Generate seamless life transitions by tailoring your plan to the needs of both you and your spouse
Married life brings with it a divvying up of responsibility. In the past, husbands often oversaw investments and handled retirement and estate planning details. This is changing, however. And, considering women typically outlive their male counterparts, modern couples understand it’s essential for both individuals to be familiar with their family’s financial plan. It’s also important to keep in mind that the partner who assumes the lead financial role has a responsibility to ensure the financial plan can be maintained if and when one spouse passes away.
Unfortunately, because discussing a loved one’s death is unpleasant, many couples put it off. That’s a mistake – one that invites problems by essentially assuring that the surviving spouse will have to make important decisions while they’re dealing with the stress of a major life loss. Making certain your financial plan survives you begins with talking about it, in detail, with your spouse.
This is particularly important because the person who handles financial matters may have a temperament that’s better suited to the task, meaning the surviving spouse can be left with a plan that seems complicated and difficult to follow. Since that spouse also will be dealing with grief, it’s easy for trouble to surface. And although the spouse who’s maintained the couple’s finances likely views their financial advisor as someone their partner can turn to when they’re gone, the other spouse may not view the relationship in the same light.
Alongside your financial advisor, identify and discuss the different ways each spouse approaches investing – then plan accordingly.
Avoiding this unfortunate outcome can be eased by recognizing that there are three parties in this equation, and that forming a good working relationship between you, your partner and your financial advisor is of the utmost importance. This relationship should include – at a minimum – an understanding of your investment strategy and portfolio holdings, what accounts are included, how assets are titled, and what needs to happen if one spouse dies. In this regard, it’s a lot simpler if your and your partner’s accounts are all under one roof.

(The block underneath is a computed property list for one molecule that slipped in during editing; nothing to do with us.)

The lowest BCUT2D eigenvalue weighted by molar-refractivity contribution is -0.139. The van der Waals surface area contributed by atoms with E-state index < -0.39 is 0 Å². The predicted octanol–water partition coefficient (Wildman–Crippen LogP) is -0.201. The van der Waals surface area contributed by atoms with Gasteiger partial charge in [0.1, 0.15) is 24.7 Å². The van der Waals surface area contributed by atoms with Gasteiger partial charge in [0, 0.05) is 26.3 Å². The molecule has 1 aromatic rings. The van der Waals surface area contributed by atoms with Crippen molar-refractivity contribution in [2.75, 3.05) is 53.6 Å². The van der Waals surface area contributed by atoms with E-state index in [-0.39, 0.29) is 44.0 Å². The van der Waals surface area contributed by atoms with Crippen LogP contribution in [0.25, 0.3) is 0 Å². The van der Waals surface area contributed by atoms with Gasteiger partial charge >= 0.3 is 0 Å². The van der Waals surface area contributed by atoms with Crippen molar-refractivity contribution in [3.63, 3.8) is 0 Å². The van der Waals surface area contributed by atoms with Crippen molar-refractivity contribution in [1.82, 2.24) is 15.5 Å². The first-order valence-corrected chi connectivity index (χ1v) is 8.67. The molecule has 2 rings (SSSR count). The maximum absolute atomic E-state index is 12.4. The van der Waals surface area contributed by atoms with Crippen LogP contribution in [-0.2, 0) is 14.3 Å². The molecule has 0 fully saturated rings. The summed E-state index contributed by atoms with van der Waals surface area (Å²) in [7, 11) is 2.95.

Acknowledging that the surviving spouse may not want to handle financial matters in the same way is essential for the long-term success of your plan. For example, choosing specific stocks, bonds and other investments may be fine for a well-informed and experienced “do-it-yourself” investor. However, the surviving spouse may not have the time, experience or inclination to be a portfolio manager. If that’s the case, it may be wise to either modify the portfolio ahead of time or identify investment alternatives that may be more suitable for the surviving spouse. Creating an investment policy statement – a document that discusses important subjects such as the annual withdrawal rate your portfolio can support – can also help to guide the less-involved spouse when the time comes.
A well-structured financial plan will also include appropriate cash reserves, which will prove especially important for the surviving spouse. Having immediately available cash gives the survivor time to adjust without needing to make major financial decisions. Try to set aside a year’s worth of living expenses – more, if you can manage it – in highly liquid accounts such as CDs, money markets, and checking and savings accounts. Though yields in these kinds of accounts are minimal, that’s not the major consideration here. You want to buy time for the survivor. Life insurance is essential and can help, but there’s no substitute for immediately available cash.
To be fully prepared, it’s also important that you and your spouse both understand whatever recordkeeping system has been used and have easy and immediate access to those files. Be aware that your way of approaching financial recordkeeping may not make sense to your spouse, and try to bridge any gap that exists.
It’s useful to have a master directory that covers every relevant account, asset and obligation. This might include bank and brokerage accounts, corporate retirement plans, IRAs, life insurance policies, real estate and other assets such as coins, art and collectibles; partnership agreements if one or both spouses have their own businesses; and any other items that have a bearing on your long-term financial objectives. This directory should include account names and numbers, contact people and their phone numbers, URLs and passwords – anything necessary to access and manage the accounts. Obviously, you don’t want this falling into the wrong hands, so be sure it’s stored safely and that there’s a backup copy in a separate location. Remember to update both directories as time goes by and your situation evolves.
Although details matter a lot here, what’s most important is ensuring that all your hard work and careful planning aren’t damaged or even undone by failing to consider that the responsibility for carrying out your shared goals may shift from one spouse to another late in life. If that reality is acknowledged, discussed and approached as partners, it can serve as a way for you and your spouse to grow closer.
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